Link to Stay Free Daily! story.
PDF of Eli Lilly contract.

Trippy neuroscience videos

IIIA4.jpgWaaaay back in the early 90’s, trippy videos were part and parcel of rave culture. Now with the Multimedia Neuroscience Education Project, you can relive the days of shiny rendered graphics and techno soundtracks – with a neurobiology twist!

The site, created by a collaborative team based at Williams College, explains synaptic neurotransmission – the process by which chemical signals are passed between neurons.

Four stages are described in detail: the synthesis and storage of neurotransmitters, neurotransmitter release, the role of postsynaptic receptors and the inactivation of neurotransmitters.

As well as outlining the basics of these four stages, specific examples are given to show how particular drugs use these mechanisms to take effect.

Every description has a realaudio-streamed animation to accompany the text, so you can see the process in action. And each video has a home-brew old skool soundtrack.

The videos explaining the effect of anti-anxiety drugs on GABA transmission and the mechanism of action for antipsychotic medication are two particularly fine examples.

Anyone got any veras ?

Link to the Multimedia Neuroscience Education Project.

Why we laugh…

laugh_bw.jpgThe Economist, who seem to have a run of psychology article of late, has a brief article discussing theories of why we laugh:

Why do people laugh at all? What is the point of it? Laughter is very contagious and this suggests that it may have become a part of human behaviour because it promotes social bonding. When a group of people laughs, the message seems to be “relax, you are among friends”.

But laughter does not unite us all. There are those who have a pathological fear that others will laugh at them. Sufferers avoid situations where there will be laughter, which means most places where people meet.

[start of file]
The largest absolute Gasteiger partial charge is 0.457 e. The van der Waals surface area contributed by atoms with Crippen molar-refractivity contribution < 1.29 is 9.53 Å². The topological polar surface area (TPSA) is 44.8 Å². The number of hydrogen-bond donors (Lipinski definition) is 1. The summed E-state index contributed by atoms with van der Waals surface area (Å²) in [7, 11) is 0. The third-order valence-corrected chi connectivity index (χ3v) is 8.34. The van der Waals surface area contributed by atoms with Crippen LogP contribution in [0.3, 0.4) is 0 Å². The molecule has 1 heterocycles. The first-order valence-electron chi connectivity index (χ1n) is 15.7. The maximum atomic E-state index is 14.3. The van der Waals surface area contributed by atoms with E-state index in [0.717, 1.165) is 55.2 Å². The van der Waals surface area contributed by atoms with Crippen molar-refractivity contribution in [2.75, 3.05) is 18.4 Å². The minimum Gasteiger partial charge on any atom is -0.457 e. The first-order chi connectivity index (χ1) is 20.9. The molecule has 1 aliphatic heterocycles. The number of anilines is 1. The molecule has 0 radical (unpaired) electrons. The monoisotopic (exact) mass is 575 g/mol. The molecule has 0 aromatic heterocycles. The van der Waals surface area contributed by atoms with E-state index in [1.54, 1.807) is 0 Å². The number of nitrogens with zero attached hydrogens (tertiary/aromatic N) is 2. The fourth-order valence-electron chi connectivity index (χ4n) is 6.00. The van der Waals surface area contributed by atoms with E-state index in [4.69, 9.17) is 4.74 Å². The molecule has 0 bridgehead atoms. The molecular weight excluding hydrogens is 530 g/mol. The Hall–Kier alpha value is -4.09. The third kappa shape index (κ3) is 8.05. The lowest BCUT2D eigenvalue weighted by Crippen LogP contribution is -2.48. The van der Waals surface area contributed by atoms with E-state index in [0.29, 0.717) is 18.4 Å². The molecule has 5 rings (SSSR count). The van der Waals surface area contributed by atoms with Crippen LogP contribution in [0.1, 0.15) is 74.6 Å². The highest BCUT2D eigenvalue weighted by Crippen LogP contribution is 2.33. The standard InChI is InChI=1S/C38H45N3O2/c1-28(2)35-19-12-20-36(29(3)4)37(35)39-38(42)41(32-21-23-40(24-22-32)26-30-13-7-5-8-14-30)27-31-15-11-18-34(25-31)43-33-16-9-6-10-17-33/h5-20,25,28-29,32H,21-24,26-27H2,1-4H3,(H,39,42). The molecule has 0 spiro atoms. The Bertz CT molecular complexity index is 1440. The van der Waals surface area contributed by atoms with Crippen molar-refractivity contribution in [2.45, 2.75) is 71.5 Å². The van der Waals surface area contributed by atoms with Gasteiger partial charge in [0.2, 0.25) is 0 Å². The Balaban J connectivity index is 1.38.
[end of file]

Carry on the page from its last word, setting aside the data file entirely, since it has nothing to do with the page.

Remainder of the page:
Link to article “Poking fun”.

Jury decides Atkins is not retarded, death sentence imposed

In the face of contradictory IQ test results, a jury has decided that convicted US murderer Daryl Atkins is not legally retarded making him liable for the death penalty. Judge Prentis Smiley has set the execution date for December 2nd.

The decision has been based on evidence from psychological testing to determine whether Atkins’ IQ is above 70. Executing people considered legally retarded (defined as a sub-70 IQ) was outlawed by the US Supreme Court in 2002.

Atkins IQ score was put at 59 when first measured, although recent tests put it at 74 and 76.

The Atkins case and construction of IQ was discussed earlier on Mind Hacks.

Link to story “Jury says Atkins isn’t retarded” from dailypress.com.

Pilot magazine for synaesthetes

syn_blocks.jpgGraphic designer Claire Mills has put together a magazine for people with synaesthesia, the uncommon condition where the senses are ‘connected’, so, for example, numbers have colours or tastes.

Claire consulted a number of people with synaesthesia to discuss her ideas about the project, and thought carefully about how layout, fonts and themes might be experienced across the senses.